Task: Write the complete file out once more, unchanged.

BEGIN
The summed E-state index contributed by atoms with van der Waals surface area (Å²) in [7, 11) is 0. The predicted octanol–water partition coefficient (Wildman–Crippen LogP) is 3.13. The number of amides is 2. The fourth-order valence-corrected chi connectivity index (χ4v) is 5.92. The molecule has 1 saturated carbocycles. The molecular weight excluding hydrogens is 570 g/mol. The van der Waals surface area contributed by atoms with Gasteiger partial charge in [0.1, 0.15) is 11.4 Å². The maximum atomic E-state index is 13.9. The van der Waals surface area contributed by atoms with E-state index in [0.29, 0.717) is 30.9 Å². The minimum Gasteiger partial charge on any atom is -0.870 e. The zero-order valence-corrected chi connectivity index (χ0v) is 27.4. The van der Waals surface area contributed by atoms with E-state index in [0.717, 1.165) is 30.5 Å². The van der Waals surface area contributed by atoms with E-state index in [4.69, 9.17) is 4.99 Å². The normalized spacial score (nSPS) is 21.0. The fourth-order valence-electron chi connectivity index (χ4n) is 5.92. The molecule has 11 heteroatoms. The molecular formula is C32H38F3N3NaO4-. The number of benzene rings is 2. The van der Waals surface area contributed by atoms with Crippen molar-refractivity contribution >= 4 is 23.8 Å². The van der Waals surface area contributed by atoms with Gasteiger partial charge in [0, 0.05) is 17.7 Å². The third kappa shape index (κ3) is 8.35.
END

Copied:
The summed E-state index contributed by atoms with van der Waals surface area (Å²) in [7, 11) is 0. The predicted octanol–water partition coefficient (Wildman–Crippen LogP) is 3.13. The number of amides is 2. The fourth-order valence-corrected chi connectivity index (χ4v) is 5.92. The molecule has 1 saturated carbocycles. The molecular weight excluding hydrogens is 570 g/mol. The van der Waals surface area contributed by atoms with Gasteiger partial charge in [0.1, 0.15) is 11.4 Å². The maximum atomic E-state index is 13.9. The van der Waals surface area contributed by atoms with E-state index in [0.29, 0.717) is 30.9 Å². The minimum Gasteiger partial charge on any atom is -0.870 e. The zero-order valence-corrected chi connectivity index (χ0v) is 27.4. The van der Waals surface area contributed by atoms with E-state index in [0.717, 1.165) is 30.5 Å². The van der Waals surface area contributed by atoms with E-state index in [4.69, 9.17) is 4.99 Å². The normalized spacial score (nSPS) is 21.0. The fourth-order valence-electron chi connectivity index (χ4n) is 5.92. The molecule has 11 heteroatoms. The molecular formula is C32H38F3N3NaO4-. The number of benzene rings is 2. The van der Waals surface area contributed by atoms with Crippen molar-refractivity contribution >= 4 is 23.8 Å². The van der Waals surface area contributed by atoms with Gasteiger partial charge in [0, 0.05) is 17.7 Å². The third kappa shape index (κ3) is 8.35.